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The Kansas Supreme Court to say if Republicans gerrymandered the state's congressional map

A voter marks her ballot Nov. 3, 2020.
Carlos Moreno
KCUR 89.3
A voter marks her ballot Nov. 3, 2020.

The Kansas Supreme Court will consider if district court judge correctly followed the state constitution when ruling the Republican-led Kansas Legislature drew a racially and politically gerrymandered congressional map.

Connie Brown Collins felt ecstatic when a Wyandotte County judge recently struck down a congressional redistricting map drawn by the Republican-led Kansas Legislature.

The Kansas City, Kansas, resident said she and others repeatedly told lawmakers that the map unfairly split racially diverse Wyandotte County into two separate congressional districts. They argued the districts were drawn to drown out their votes to help Republican candidates win elections in all four of the state’s congressional districts.

Additionally, residents in Lawrence made a similar argument about shifting the Democratic stronghold into the deep-red 1st District that represents western Kansas.

It took a first-of-its-kind ruling from District Court Judge Bill Klapper to, for now, strike down the map.

“Now that the ruling has been handed down,” said Brown Collins, a plaintiff in the case, “I’m just very, very happy.”

Now the state has appealed Klapper’s ruling to the Kansas Supreme Court.

The state’s highest court is scheduled to take up the case in May. That sets the stage for the justices to issue a landmark ruling on how far one political party in Kansas can gerrymander congressional districts.

But the justices will need to act quickly to meet a looming June 1 deadline, which is the registration deadline for candidates to file for election. That will stretch to June 10 if a map is not finalized by May 10.

On Friday, the court announced it scheduled the case to be heard on May 16, all but ensuring the registration deadline will be extended. Here’s what could happen next:

Kansas Supreme Court hears appeal

The court will first hear oral arguments from attorneys in the case. The defendants in the case, who are representing the state and appealing the ruling, will need to argue Klapper misapplied state law.

Meanwhile, attorneys representing the plaintiffs in the case will argue that Klapper’s ruling is correct.

Unlike the trial in Wyandotte County, the court will not hear any new testimony or evidence. The justices will simply decide whether Klapper’s properly followed the Kansas Constitution.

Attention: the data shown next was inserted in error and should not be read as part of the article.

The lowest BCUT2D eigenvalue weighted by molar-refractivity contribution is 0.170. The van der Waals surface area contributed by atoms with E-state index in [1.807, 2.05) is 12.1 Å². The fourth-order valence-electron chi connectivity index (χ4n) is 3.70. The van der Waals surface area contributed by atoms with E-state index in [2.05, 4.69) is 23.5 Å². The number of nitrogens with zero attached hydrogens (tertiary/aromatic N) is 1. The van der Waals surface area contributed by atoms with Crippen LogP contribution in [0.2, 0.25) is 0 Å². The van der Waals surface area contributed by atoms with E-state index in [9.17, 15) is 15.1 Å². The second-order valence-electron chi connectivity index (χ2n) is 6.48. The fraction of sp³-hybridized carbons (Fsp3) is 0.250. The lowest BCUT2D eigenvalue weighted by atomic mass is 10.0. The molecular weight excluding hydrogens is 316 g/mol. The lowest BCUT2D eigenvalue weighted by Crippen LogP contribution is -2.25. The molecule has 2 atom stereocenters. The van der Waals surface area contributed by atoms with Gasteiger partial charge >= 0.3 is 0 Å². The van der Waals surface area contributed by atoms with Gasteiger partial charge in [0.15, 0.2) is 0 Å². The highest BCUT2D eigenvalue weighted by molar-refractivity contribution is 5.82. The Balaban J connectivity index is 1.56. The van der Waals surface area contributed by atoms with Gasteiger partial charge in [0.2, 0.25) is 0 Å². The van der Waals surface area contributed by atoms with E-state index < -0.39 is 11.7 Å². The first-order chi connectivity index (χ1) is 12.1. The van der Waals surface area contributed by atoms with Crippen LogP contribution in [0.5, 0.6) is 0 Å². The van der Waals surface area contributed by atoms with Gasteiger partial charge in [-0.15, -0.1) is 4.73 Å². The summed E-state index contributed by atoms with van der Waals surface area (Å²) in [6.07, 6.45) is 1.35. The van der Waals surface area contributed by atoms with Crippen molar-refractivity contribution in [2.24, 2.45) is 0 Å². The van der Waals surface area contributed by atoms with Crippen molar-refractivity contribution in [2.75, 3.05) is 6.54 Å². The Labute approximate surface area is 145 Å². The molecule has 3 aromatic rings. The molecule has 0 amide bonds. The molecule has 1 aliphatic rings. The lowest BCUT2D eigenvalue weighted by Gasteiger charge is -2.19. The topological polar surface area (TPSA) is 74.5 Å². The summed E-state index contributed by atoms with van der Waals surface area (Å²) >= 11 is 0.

Justices look at two separate issues in ruling

The court will face two specific issues: whether the state law protects Kansans from both political and racial gerrymandering.

Washburn University law professor Christopher Gunn, an elections expert, said the court only needs to uphold Klapper’s decision on one of those issues. He believes Klapper’s ruling on the racial gerrymander issue is much easier to sort out because state law is more strict in protecting Kansans from race discrimination.

But Gunn wants the court to consider both and issue a ruling that will set the standard for what constitutes racial and political gerrymandering for years to come.

“I’m hoping the justices on our supreme court take the time to look through these issues and identify for us what this is so that, at least for Kansans, this issue is largely put to rest,” Gunn said.

Supreme Court orders vary based on ruling

If the court chooses to uphold Klapper’s ruling, it will have a few options on how to handle the issue going forward.

First, it would likely order the Kansas Legislature to redraw the map with stipulations that it doesn’t again create racially and politically gerrymandered districts.

But because the deadline for candidates is close at hand, the court may order the 2020 maps to stay in effect for the 2022 midterm elections, Gunn said.

Alternatively, the justices could order the district court, specifically Klapper, to draw new districts to be put into place before the deadline. Gunn said that is less likely, but not unheard of. He noted the 2020 congressional district map was drawn by a federal court judge in 2012.

There is also the chance the map that was struck down is resurrected. The justices could disagree with Klapper and rule that he misapplied the state law. If that occurs, the congressional map drawn by the Republican-dominated Legislature would be reinstated to exist for the next 10 years.

Brown Collins said she hopes the court upholds Klapper’s ruling and lawmakers take her concerns into account when redrawing the districts.

“If they send the map back to be redrawn by the Legislature, I just hope that they heed what the community has told them over and over and over,” she said.

Dylan Lysen reports on politics for the Kansas News Service. You can follow him on Twitter @DylanLysen or email him at dlysen (at) kcur (dot) org.

The Kansas News Service is a collaboration of KCUR, Kansas Public Radio, KMUW and High Plains Public Radio focused on health, the social determinants of health and their connection to public policy.

Kansas News Service stories and photos may be republished by news media at no cost with proper attribution and a link to ksnewsservice.org.

As the Kansas social services and criminal justice reporter, I want to inform our audience about how the state government wants to help its residents and keep their communities safe. Sometimes that means I follow developments in the Legislature and explain how lawmakers alter laws and services of the state government. Other times, it means questioning the effectiveness of state programs and law enforcement methods. And most importantly, it includes making sure the voices of everyday Kansans are heard. You can reach me at dlysen@kcur.org, 816-235-8027 or on Threads, @DylanLysen.
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